2 Timothy 3:16-17 “All Scripture is God-breathed and is useful for teaching, rebuking, correcting and training in righteousness, so that the man of God may be thoroughly equipped for every good work.”
There are many ways God could try to get our noses into his Book every day. He could simply command us to read it, as Paul had earlier commanded Timothy to devote himself to the public reading of Scripture. He could warn us of the consequences of not reading it, as Jesus does in the parable of the sower and the seed. There he points out that those who don’t get their roots down into the word, who fail to get their life and faith thoroughly founded upon it, are in danger of losing their faith
But we Americans are practical, pragmatic people. If we are going to spend our time on something, we want to be sure it will be time well spent. In a way, the Lord condescends to just this concern when he assures us that all Scripture is useful. All of it, from cover to cover, is helpful for us. It has a place in our every-day lives.
That may not be obvious to us when we read or study some portions of it. Some parts may be hard to understand. Maybe you are one of those people who decided to read your Bible from cover to cover. You started in Genesis and ended in Exodus or Leviticus, because all of those laws and instructions about Old Testament worship and life were just too much.
Maybe you have noticed that some portions of Scripture deal with topics that don’t have much to do with your life right now.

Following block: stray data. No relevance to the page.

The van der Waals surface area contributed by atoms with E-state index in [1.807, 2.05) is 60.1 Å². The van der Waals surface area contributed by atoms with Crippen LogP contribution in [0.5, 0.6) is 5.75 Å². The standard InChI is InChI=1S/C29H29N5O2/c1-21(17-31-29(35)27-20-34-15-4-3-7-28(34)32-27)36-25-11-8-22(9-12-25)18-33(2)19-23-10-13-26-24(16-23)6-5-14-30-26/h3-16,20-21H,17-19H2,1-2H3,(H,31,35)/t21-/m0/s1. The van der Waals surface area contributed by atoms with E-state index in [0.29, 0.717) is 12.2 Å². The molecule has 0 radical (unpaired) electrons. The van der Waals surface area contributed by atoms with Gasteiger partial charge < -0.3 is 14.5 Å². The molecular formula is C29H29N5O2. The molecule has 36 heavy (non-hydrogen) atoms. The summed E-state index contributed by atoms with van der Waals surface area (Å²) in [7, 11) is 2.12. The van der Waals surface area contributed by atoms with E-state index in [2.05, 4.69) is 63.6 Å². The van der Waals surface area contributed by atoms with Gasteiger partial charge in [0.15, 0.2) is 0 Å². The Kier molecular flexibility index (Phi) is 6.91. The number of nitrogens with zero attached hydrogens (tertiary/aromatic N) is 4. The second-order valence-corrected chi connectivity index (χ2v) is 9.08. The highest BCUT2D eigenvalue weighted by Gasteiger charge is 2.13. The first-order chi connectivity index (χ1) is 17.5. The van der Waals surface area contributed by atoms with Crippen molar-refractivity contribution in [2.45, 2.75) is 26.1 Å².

That doesn’t mean these passages aren’t useful. They are simply preparing us for future situations. We all learned things in school that we didn’t see an immediate need for. Later we saw how practical they were. When I went to college to get ready for the seminary, I sometimes wondered why the curriculum was so heavy on the classics and led to a degree in liberal arts. It seemed to me that we should graduate with some sort of Bible degree. Now I see that in addition to the Biblical languages, they were trying to teach us to think for ourselves and use good judgment.
In a similar way, sometimes we have to wait to see when some part of Scripture will come in handy. In the meantime, Paul assures us that it is useful for teaching, rebuking, correcting and training in righteousness.
That first term, teaching, is a very general term. It could refer to the entire body of information the Bible reveals.
But the next three terms deal with the Christian life of faith in a very logical order. God’s word is good for rebuking people. This word pictures bringing the evidence that convicts someone of wrongdoing. In other words, God’s word makes it clear to people when they have sinned.
With all the sin we have in our world, and in ourselves, one could conclude that this alone proves the Holy Scriptures useful. Unfortunately, our world not want to hear about its sin. Even many Christians don’t believe it is useful to be shown their sins, at least not after conversion. But how will we grow in our Christian faith and life if we won’t listen to what’s wrong in the first place?
After rebuking, God’s word is useful for correcting. This word speaks of a very evangelical, very loving correction. It is that kind of correction that restores a person to a willing heart and mind by leading him again to the foot of the cross to see all his sins laid on Jesus, so that in faith and love he resolves to do God’s will again.
Finally, God’s word trains us in righteousness. What does it mean to live as God’s forgiven people? How can I thank the Lord for all his goodness to me? How can I live my life so that more and more I look like the righteous person that God declares I already am for Jesus sake? The Scriptures are useful to train us in just how these questions can be answered.
Convicted. Restored. Trained in Righteousness. God’s word is not only useful for me. It makes me useful, “thoroughly equipped for every good work.” What could be more practical than that?